Bend it like Bluemix, MongoDB using Auto-scaling – Part 2!

This post takes off from my previous post Bend it like Bluemix, MongoDB using Auto-scale –  Part 1! In this post I generate traffic using Multi-Mechanize a performance test framework and check out the auto-scaling on Bluemix, besides also doing some rudimentary check on the latency and throughput for this test application. In this particular post I generate concurrent threads which insert documents into MongoDB.

Note: As mentioned in my earlier post this is more of a prototype and the typical situation when architecting cloud applications. Clearly I have not optimized my cloud app (bluemixMongo) for maximum efficiency. Also this a simple 2 tier application with a rudimentary Web interface and a NoSQL DB at This is more of a Proof of Concept (PoC) for the auto-scaling service on Bluemix.

As earlier mentioned the bluemixMongo app is a modification of my earlier post Spicing up a IBM Bluemix cloud app with MongoDB and NodeExpress. The bluemixMongo cloud app that was used for this auto-scaling test can be forked from Devops at bluemixMongo or from GitHib at bluemix-mongo-autoscale. The Multi-mechanize config file, scripts and results can be found at GitHub in multi-mechanize

The document to be inserted into MongoDB consists of 3 fields – Firstname, Lastname and Mobile. To simulate the insertion of records into MongoDB I created a Multi-Mechanize script that will generate random combination of letters and numbers for the First and Last names and a random 9 digit number for the mobile. The code for this script is shown below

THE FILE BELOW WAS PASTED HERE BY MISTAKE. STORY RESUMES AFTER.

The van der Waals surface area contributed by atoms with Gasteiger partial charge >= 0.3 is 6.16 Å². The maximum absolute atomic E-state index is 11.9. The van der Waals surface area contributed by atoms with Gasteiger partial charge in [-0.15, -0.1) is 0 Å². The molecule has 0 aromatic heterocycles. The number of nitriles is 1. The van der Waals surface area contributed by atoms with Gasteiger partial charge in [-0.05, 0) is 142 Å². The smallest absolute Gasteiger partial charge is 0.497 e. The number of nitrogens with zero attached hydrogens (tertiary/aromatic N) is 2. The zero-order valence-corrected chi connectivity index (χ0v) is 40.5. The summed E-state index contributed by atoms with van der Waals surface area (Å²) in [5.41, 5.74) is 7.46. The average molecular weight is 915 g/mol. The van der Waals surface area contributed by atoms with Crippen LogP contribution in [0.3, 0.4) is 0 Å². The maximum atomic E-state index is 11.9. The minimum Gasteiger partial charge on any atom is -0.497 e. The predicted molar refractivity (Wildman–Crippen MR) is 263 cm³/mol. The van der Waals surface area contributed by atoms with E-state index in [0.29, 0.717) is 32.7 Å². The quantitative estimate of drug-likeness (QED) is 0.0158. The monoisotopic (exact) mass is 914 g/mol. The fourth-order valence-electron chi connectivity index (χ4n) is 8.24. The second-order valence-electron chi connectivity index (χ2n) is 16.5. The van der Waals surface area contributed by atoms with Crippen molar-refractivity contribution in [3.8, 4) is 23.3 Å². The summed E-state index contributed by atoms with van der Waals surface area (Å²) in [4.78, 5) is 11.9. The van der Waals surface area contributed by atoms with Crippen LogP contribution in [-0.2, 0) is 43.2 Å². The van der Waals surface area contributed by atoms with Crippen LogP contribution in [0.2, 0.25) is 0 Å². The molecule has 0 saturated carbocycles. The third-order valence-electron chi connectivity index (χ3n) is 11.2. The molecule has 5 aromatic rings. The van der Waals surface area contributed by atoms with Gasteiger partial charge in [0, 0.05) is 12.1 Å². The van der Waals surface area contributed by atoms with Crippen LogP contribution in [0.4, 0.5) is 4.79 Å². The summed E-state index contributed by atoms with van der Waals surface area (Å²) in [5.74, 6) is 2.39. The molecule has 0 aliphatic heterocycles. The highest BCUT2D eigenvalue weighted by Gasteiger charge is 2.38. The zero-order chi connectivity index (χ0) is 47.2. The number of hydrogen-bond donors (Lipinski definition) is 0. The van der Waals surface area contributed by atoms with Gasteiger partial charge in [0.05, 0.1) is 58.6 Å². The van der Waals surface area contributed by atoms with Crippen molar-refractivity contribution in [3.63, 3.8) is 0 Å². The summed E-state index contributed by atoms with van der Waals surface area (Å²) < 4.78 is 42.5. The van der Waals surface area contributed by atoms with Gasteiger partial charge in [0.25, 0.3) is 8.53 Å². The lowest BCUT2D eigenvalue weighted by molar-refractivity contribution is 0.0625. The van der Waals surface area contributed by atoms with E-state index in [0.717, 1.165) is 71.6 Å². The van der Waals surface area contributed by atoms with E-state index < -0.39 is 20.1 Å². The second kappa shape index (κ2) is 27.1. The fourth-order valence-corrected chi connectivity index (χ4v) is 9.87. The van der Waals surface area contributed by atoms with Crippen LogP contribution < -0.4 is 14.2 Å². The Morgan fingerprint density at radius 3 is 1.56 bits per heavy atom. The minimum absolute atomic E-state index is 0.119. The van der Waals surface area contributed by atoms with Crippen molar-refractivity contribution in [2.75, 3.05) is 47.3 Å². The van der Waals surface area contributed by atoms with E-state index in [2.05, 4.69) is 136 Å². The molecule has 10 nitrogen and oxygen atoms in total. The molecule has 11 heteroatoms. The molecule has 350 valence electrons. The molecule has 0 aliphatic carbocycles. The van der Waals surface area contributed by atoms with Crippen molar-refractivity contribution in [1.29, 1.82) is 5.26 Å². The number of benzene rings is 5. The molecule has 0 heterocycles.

1. The snippet below measure the latency for loading the ‘New User’ page
def run(self):
# create a Browser instance
br = mechanize.Browser()
# don"t bother with robots.txt
print("Rendering new user")
br.addheaders = [("User-agent", "Mozilla/5.0Compatible")]
# start the timer
start_timer = time.time()
# submit the request
resp ="")
#resp ="http://localhost:3000/newuser")
# stop the timer
latency = time.time() - start_timer
# store the custom timer
self.custom_timers["Load Add User Page"] = latency
# think-time

The script also measures the time taken to submit the form containing the Firstname, Lastname and Mobile

# select first (zero-based) form on page
# Create random Firstname
a = (''.join(random.choice(string.ascii_uppercase) for i in range(5)))
b = (''.join(random.choice(string.digits) for i in range(5)))
firstname = a + b
# Create random Lastname
a = (''.join(random.choice(string.ascii_uppercase) for i in range(5)))
b = (''.join(random.choice(string.digits) for i in range(5)))
lastname = a + b
# Create a random mobile number
mobile = (''.join(random.choice(string.digits) for i in range(9)))
# set form field
br.form["firstname"] = firstname
br.form["lastname"] = lastname
br.form["mobile"] = mobile
# start the timer
start_timer = time.time()
# submit the form
resp = br.submit()
# stop the timer
latency = time.time() - start_timer
# store the custom timer
self.custom_timers["Add User"] = latency

2. The config.cfg file is setup to generate 2 asynchronous thread pools of 10 threads for about 400 seconds

run_time = 400
rampup = 0
results_ts_interval = 10
progress_bar = on
console_logging = off
xml_report = off
threads = 10
script =
threads = 10
script =

3. The code to add a new user in the app (adduser.js) uses the ‘async’ Node module to enforce sequential processing.

collection = db.collection('phonebook', function(error, response) {
if( error ) {
return; // Return immediately
else {
console.log("Connected to phonebook");
callback(null, 'one');
// Insert the record into the DB